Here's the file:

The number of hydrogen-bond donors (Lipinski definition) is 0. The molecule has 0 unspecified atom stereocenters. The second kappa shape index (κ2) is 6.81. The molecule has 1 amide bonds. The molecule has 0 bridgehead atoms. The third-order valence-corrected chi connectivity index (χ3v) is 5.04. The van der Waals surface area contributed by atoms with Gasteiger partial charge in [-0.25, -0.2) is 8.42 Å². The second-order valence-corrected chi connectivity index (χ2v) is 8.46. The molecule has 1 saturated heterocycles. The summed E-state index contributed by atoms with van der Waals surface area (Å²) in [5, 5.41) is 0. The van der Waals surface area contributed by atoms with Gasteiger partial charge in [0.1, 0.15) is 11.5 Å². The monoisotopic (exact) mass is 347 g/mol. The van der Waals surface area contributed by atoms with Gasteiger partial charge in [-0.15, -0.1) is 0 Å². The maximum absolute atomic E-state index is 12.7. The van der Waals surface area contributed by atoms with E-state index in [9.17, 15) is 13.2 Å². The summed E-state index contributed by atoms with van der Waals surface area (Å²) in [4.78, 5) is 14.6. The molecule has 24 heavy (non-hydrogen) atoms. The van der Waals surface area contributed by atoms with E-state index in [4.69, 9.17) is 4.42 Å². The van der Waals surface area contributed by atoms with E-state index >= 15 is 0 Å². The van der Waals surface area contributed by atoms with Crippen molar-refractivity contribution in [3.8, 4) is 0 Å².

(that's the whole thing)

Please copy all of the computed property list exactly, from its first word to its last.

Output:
The number of hydrogen-bond donors (Lipinski definition) is 0. The molecule has 0 unspecified atom stereocenters. The second kappa shape index (κ2) is 6.81. The molecule has 1 amide bonds. The molecule has 0 bridgehead atoms. The third-order valence-corrected chi connectivity index (χ3v) is 5.04. The van der Waals surface area contributed by atoms with Gasteiger partial charge in [-0.25, -0.2) is 8.42 Å². The second-order valence-corrected chi connectivity index (χ2v) is 8.46. The molecule has 1 saturated heterocycles. The summed E-state index contributed by atoms with van der Waals surface area (Å²) in [5, 5.41) is 0. The van der Waals surface area contributed by atoms with Gasteiger partial charge in [0.1, 0.15) is 11.5 Å². The monoisotopic (exact) mass is 347 g/mol. The van der Waals surface area contributed by atoms with Gasteiger partial charge in [-0.15, -0.1) is 0 Å². The maximum absolute atomic E-state index is 12.7. The van der Waals surface area contributed by atoms with E-state index in [9.17, 15) is 13.2 Å². The summed E-state index contributed by atoms with van der Waals surface area (Å²) in [4.78, 5) is 14.6. The molecule has 24 heavy (non-hydrogen) atoms. The van der Waals surface area contributed by atoms with E-state index in [4.69, 9.17) is 4.42 Å². The van der Waals surface area contributed by atoms with E-state index >= 15 is 0 Å². The van der Waals surface area contributed by atoms with Crippen molar-refractivity contribution in [3.8, 4) is 0 Å².